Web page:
I have bought a lot of crap in my lifetime. So now in my 40s, it is time to rein in the spending and learn to spend with intention.
There is no longer a need to furnish the house or upgrade appliances. I am happy with what I have. I buy quality clothes that last many many years and have no need to change my wardrobe according to the latest fashion trends.
Tracking my expenses allow me to work out where my money is going and how to reduce any high spending category.
My achilles heel remain my willingness to spend on my travels. I will work on this …
It is time to embrace minimalism and frugality – the less I spend, the more I save – towards paying off debt, increasing investment funds, contributing extra payments to retirement accounts etc.
Compound Interest still Works in Your 40
Fortunately for me, I did contribute extra to my superannuation retirement account in my 20s. And even though I stopped extra contributions for most of my 30s and 40s until recently (when I started again), that money has been compounding unobtrusively in the background.
But even if you only start contributing extra now, you still have nearly twenty years before you can access your superannuation account. That is, assuming the government doesn’t change the rules and we will be able to withdraw our funds at 60 years of age.
So there is still time for our money to compound. I know it is not as good as if you had invested all the way since your 20s. But let’s be positive – we are able to contribute more based on our higher wages. Bear in mind though, that the annual maximum contribution is now $25,000 – that includes your employer’s compulsory contribution.
We have no more time to lose.
So check your superannuation balance now and take steps to consolidate accounts if you have more than one. Work out how much your employer is contributing on your behalf. Is it close to $25,000? What is the shortfall? Divide this shortfall amount by the number of pay cycles left in this financial year. Then work out with your HR department what your new take home pay is if you were to salary sacrifice this amount to superannuation each pay cycle. Even if you can’t contribute the full amount, start with some extra payments and gradually increase it every few months.
I plan to maximise this and ensure I contribute the $25,000 maximum until I stop working. My 70 year old self will thank me later, just as I am thanking my 25 year old self now.
Retirement is Looming in your 40s
Whether you like it or not.
Whether you are prepared for it or not.
This definitely focuses the mind. In fact, it was retirement anxiety that started me on this path. Having a deadline forces me to take action, to do something. It’s all very well to read a myriad of blogs and listen to a plethora of podcasts on financial independence or retirement. But nothing changes until I take action, no matter how small.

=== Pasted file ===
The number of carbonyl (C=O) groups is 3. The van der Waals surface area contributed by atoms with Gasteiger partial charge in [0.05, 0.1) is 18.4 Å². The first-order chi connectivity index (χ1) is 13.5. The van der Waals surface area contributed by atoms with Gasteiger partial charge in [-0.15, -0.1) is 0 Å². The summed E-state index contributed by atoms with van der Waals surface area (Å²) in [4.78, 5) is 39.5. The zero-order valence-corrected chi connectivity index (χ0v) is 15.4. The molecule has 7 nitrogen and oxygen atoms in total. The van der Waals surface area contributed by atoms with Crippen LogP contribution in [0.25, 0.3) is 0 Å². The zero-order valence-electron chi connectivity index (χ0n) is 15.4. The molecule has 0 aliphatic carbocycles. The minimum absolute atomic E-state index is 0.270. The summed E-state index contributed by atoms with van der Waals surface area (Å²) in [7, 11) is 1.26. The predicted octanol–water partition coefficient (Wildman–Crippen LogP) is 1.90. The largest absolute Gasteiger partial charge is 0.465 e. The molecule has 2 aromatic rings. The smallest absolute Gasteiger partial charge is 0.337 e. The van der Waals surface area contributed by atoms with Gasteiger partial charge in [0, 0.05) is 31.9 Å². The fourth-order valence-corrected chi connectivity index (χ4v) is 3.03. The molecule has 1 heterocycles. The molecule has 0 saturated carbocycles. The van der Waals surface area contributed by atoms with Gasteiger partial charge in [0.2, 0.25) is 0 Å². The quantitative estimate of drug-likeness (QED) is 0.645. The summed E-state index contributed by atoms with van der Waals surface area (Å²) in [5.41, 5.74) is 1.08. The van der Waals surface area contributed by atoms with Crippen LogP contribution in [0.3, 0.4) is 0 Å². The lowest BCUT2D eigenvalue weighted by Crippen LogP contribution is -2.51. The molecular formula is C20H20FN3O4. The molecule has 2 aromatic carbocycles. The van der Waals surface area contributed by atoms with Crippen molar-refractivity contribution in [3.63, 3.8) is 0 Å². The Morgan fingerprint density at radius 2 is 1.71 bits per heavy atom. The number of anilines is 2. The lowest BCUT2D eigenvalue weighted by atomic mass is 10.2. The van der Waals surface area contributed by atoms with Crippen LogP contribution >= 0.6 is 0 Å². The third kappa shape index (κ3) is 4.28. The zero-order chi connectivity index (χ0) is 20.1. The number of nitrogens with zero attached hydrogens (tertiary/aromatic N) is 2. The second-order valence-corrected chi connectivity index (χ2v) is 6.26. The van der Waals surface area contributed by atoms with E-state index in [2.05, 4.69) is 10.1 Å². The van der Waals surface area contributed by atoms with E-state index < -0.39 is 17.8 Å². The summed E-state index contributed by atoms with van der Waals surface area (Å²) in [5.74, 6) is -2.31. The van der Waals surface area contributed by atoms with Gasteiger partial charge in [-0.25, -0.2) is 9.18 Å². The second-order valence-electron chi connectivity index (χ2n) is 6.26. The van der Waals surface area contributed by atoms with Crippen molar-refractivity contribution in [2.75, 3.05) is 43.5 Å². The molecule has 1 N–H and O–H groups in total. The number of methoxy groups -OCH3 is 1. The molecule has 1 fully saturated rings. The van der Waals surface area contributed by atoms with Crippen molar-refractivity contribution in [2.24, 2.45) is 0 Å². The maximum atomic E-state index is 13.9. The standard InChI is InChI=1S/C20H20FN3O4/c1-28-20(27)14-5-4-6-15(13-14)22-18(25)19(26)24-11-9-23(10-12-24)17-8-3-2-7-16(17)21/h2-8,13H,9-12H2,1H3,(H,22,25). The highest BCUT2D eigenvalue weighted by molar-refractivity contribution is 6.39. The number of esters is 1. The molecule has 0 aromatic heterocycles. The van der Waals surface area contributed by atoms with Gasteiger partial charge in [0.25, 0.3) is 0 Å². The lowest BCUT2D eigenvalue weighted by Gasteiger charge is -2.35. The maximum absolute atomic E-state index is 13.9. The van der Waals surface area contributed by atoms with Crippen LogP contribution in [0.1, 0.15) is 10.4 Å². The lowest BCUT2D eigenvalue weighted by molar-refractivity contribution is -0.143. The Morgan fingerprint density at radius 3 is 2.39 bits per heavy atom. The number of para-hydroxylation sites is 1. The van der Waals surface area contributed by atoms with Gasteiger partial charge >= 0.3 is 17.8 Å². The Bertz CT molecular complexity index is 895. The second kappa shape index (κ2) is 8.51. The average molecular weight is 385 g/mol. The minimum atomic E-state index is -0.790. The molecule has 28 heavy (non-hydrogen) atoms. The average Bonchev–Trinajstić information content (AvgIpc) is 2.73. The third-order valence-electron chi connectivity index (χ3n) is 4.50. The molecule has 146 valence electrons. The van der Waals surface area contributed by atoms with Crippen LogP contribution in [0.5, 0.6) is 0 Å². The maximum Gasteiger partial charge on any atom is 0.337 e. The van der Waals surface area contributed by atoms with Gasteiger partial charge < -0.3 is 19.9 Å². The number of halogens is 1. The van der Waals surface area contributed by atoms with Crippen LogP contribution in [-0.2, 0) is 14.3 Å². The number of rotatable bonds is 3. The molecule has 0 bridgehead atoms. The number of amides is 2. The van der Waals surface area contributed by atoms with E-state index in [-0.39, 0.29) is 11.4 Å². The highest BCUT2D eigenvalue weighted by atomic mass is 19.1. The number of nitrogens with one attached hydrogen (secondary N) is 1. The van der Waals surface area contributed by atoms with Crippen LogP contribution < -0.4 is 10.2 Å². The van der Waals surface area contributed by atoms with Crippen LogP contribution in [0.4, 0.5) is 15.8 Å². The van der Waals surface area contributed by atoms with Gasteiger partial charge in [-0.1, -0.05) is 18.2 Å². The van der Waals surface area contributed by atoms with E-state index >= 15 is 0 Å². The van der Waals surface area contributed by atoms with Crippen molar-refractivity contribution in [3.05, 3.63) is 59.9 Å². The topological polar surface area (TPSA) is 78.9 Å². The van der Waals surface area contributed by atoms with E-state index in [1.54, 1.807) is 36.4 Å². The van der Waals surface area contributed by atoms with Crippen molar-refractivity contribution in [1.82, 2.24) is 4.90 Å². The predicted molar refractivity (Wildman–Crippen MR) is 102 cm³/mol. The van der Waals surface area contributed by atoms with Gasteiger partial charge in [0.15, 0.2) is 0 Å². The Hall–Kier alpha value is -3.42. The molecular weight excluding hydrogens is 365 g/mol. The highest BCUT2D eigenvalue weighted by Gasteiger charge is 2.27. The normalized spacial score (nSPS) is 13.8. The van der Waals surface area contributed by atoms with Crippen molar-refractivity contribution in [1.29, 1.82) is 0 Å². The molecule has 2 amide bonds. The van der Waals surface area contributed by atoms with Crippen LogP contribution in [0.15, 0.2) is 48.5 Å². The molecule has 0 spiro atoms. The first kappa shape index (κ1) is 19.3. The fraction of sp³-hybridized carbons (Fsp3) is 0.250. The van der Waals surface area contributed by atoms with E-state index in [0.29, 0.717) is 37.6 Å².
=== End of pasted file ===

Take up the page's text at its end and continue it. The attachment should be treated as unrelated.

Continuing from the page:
I am Wiser in my 40s
At least, I hope so.
Actually, I know so.
I am not sure that I would have embraced the FIRE philosophy in my twenties – I was too absorbed in living the good life whilst working very hard in my career.
Now, in my late forties, having lived many experiences from travelling around the world to starting my own business, I am ready to dive into FIRE.
I am much more introspective now than at any other stage of my life. This has led me to examine my current life and in turn led me to discovering and pursuing FI.
In my 40s, I am oh so aware of my strengths and weaknesses. Of my ability to work hard. Of my desire to always be learning new things. I know that I am a capable woman, not through positive thinking alone but through my own history of past experiences.
Yes, while I have also built up a lifetime of habits, some of which may not be conducive to achieving FI, I also know that I am capable of change, of renewal. For example, I am aware that I spend money when I am bored and also when I am stressed. So I am learning now to delay that impulse by 24 to 72 hours. I just have to develop a new habit. And learn everything I can about intentional spending and minimalism. Oh, and maybe reducing that stress in the first place!
I know I am a good saver, especially when I am saving towards a specific goal eg travelling. I am not so good at investing, being too intimidated in the past to delve into various strategies. But knowing my money story and having reflected on my attitudes to money & wealth creation, I understand my risk appetite and what sort of an investor I am. I know that stability and security is deeply entrenched in my psyche.
Now, how can I use all this self awareness and knowledge to achieve FI?
While pursuing FIRE in our 40s may be seen as a disadvantage by some, I believe it is absolutely not too late to start taking control of our finances.
There is no need to beat ourselves up for past financial mistakes or lament the time lost.
We just have to apply all we know and the lessons learnt from our own past experiences.
And embrace new challenges, develop better habits and crush FIRE.
The principles and steps to get to FIRE remain the same – if the 20s and 30s can do it in ten years, why can’t we in our 40s?